With everyone stuck at home, our screens have become our main windows to the outside world. We wake up to updated counts of COVID-19 cases and the latest who’s who contracting the virus. We then get served an unhealthy amount of advice on how to combat the virus, sprinkled with anecdotes that either warn or warm the heart.
The daily bombardment of news has given us a lot of food for thought, in terms of how we as a species respond to a shared crisis. One recurring theme is the difference between Eastern and Western responses. Governance styles have been scrutinized, but so have cultural differences. Western failings have been blamed on a highly individualistic society that focuses on self-preservation and isolation. Meanwhile, the eastern values of cooperation, shared responsibilities, and societal obligation have served countries like Taiwan, Japan, and Korea well.
The numbers speak for themselves. Current tallies have North America and major European countries at the top of the charts. Powerhouses like the USA, France, Germany, and the UK are facing staggering numbers of new cases daily, while their eastern counterparts have contained theirs to less than 50 per day. Perhaps solving this health crisis is less a matter of access to resources or wealth, than it is about the people’s attitude and willingness to work together.
Where does the Philippines sit in this massive polarization of approach? As a country, we’ve always been a bit of a paradox. Despite sitting squarely in Southeast Asia, we’ve always had one foot in the west. Many of our ideals and cultural leanings have American and Spanish influences. Our response to COVID-19 is just as nuanced.
It can be argued that the Philippine approach to dealing with the pandemic is unique, and that optimistically speaking, it has brought out some of our people’s best qualities. Here are a few:
‘Bayanihan’: Citizen action
Filipinos have a way of coming through for their neighbors, a trait embodied in the un-translatable word bayanihan. Now, more than ever, this is shining through. In the west, people have lost faith in their governments and are fending for themselves. In the east, people have put all their faith in their governments and have been fully cooperative. As for us, we may have given up on our national government, but we have not retreated into our own shells, either. Instead, many of us are stepping up to fill the gaps left by our government’s failings, almost like organized anarchy.
A group called Pagasa—People for Accountable Governance and Sustainable Action—has made it their mandate to “#FeedThePeople most in need during this lockdown, and demand from government: #FoodNotFear.” It is simultaneously decrying the government’s aggressive and reactive stance that marginalizes the poor, while mobilizing resources for compassionate action to help them survive. They have pooled donors and suppliers to provide hundreds of survival packs to daily wage earners, and warm meals to hospital front-liners—quite a feat for a small team that hasn’t even met in person since their program commenced.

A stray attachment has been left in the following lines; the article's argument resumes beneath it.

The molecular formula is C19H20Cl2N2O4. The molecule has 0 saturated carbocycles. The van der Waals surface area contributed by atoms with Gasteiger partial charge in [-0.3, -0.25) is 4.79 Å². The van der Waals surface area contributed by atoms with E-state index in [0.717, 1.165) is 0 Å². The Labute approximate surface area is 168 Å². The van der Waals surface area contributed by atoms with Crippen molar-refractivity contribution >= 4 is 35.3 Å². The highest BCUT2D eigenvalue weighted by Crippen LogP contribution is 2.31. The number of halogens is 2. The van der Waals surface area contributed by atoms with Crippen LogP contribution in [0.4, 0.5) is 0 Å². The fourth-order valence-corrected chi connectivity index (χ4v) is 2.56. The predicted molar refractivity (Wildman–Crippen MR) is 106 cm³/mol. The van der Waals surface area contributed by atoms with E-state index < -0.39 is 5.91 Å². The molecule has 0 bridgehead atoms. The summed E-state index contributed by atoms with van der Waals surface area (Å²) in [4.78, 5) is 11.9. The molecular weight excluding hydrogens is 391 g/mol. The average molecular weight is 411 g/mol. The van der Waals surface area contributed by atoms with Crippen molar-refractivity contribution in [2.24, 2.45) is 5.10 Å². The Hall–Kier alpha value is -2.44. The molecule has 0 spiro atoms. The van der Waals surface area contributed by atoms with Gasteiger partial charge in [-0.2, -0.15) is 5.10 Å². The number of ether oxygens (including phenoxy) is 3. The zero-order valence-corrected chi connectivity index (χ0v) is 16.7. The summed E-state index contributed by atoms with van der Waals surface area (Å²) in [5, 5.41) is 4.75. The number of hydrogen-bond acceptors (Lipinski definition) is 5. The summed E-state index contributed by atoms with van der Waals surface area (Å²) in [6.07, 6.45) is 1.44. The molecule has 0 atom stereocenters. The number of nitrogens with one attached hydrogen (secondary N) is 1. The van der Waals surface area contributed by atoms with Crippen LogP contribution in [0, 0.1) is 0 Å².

Resourcefulness: Social media for social good
Other similar ad hoc civilian efforts are cropping up everywhere—and thanks to a nation obsessed with social media, it’s now easier than ever to pool resources and link providers to those in need.
Xyzeus, an alumnae group from girls’ high school Immaculate Conception Academy (ICA), joined the battle against COVID by providing personal protective equipment for hospital front-liners. Their batch fund drive started with two batchmates discussing how they could help, and posting about it in their batch Facebook group. “If we hit 50 likes, we would push through with it. When we hit even more than that, we saw how much support there was for the idea, and decided to do it,” says Jen, who handles their publicity materials. They kept exceeding their fund targets, and have been able to procure supplies for hospitals like the Philippine General Hospital, the University of the East Ramon Magsaysay Memorial Medical Center, Asian Hospital Medical Center (AHMC), and the National Center for Mental Health.
No effort is too small; a pair from ICA batch 2003 is steadily providing meals to front-liners in smaller, often overlooked hospitals, while some physician alumnae have been raising funds for protective equipment in Frontliners for the Frontlines PH. Another group called Food Aid PH is focusing efforts on helping Filipinos stay at home by distributing relief packs. A quick search on social media or our messaging groups will reveal that there is no shortage of ways to help out, without ever leaving our homes.
Resilience: Bouncing back
Filipinos are known for our resilience. We can smile through adversity, see the silver lining in every cloud, and bounce back after crises. Now, more than ever, we need to draw on this unshakable determination. We must have faith that the same creative, resourceful bayanihan spirit that is tiding us over will also help us rebuild our lives once the COVID crisis is over.